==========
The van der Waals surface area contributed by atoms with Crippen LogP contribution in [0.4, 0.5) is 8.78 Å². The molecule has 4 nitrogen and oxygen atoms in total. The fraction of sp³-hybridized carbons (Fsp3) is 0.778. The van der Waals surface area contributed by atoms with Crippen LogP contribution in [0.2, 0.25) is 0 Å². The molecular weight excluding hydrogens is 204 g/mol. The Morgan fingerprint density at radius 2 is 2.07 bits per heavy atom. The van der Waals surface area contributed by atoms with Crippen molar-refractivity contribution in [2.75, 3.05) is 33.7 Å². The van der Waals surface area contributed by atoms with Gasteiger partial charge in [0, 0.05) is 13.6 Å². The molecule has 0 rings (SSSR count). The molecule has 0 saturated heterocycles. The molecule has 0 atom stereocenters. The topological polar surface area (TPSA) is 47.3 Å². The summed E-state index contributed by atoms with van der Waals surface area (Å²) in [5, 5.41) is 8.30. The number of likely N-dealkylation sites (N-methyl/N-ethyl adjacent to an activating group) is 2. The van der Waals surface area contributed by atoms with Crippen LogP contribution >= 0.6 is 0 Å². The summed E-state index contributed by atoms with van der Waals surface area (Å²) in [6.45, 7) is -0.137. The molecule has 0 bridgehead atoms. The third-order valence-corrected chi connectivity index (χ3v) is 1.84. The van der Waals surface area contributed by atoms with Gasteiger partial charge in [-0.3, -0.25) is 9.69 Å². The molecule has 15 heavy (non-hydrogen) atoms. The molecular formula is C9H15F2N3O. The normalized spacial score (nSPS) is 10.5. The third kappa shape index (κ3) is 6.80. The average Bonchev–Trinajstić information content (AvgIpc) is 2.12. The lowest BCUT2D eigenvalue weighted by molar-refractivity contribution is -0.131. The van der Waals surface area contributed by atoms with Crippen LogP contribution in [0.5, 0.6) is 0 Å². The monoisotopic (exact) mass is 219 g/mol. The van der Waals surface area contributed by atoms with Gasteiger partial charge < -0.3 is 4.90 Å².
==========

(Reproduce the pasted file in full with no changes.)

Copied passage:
The van der Waals surface area contributed by atoms with Crippen LogP contribution in [0.4, 0.5) is 8.78 Å². The molecule has 4 nitrogen and oxygen atoms in total. The fraction of sp³-hybridized carbons (Fsp3) is 0.778. The van der Waals surface area contributed by atoms with Crippen LogP contribution in [0.2, 0.25) is 0 Å². The molecular weight excluding hydrogens is 204 g/mol. The Morgan fingerprint density at radius 2 is 2.07 bits per heavy atom. The van der Waals surface area contributed by atoms with Crippen molar-refractivity contribution in [2.75, 3.05) is 33.7 Å². The van der Waals surface area contributed by atoms with Gasteiger partial charge in [0, 0.05) is 13.6 Å². The molecule has 0 rings (SSSR count). The molecule has 0 saturated heterocycles. The molecule has 0 atom stereocenters. The topological polar surface area (TPSA) is 47.3 Å². The summed E-state index contributed by atoms with van der Waals surface area (Å²) in [5, 5.41) is 8.30. The number of likely N-dealkylation sites (N-methyl/N-ethyl adjacent to an activating group) is 2. The van der Waals surface area contributed by atoms with Crippen LogP contribution >= 0.6 is 0 Å². The summed E-state index contributed by atoms with van der Waals surface area (Å²) in [6.45, 7) is -0.137. The molecule has 0 bridgehead atoms. The third-order valence-corrected chi connectivity index (χ3v) is 1.84. The van der Waals surface area contributed by atoms with Gasteiger partial charge in [-0.3, -0.25) is 9.69 Å². The molecule has 15 heavy (non-hydrogen) atoms. The molecular formula is C9H15F2N3O. The normalized spacial score (nSPS) is 10.5. The third kappa shape index (κ3) is 6.80. The average Bonchev–Trinajstić information content (AvgIpc) is 2.12. The lowest BCUT2D eigenvalue weighted by molar-refractivity contribution is -0.131. The van der Waals surface area contributed by atoms with Crippen LogP contribution in [0.5, 0.6) is 0 Å². The monoisotopic (exact) mass is 219 g/mol. The van der Waals surface area contributed by atoms with Gasteiger partial charge < -0.3 is 4.90 Å².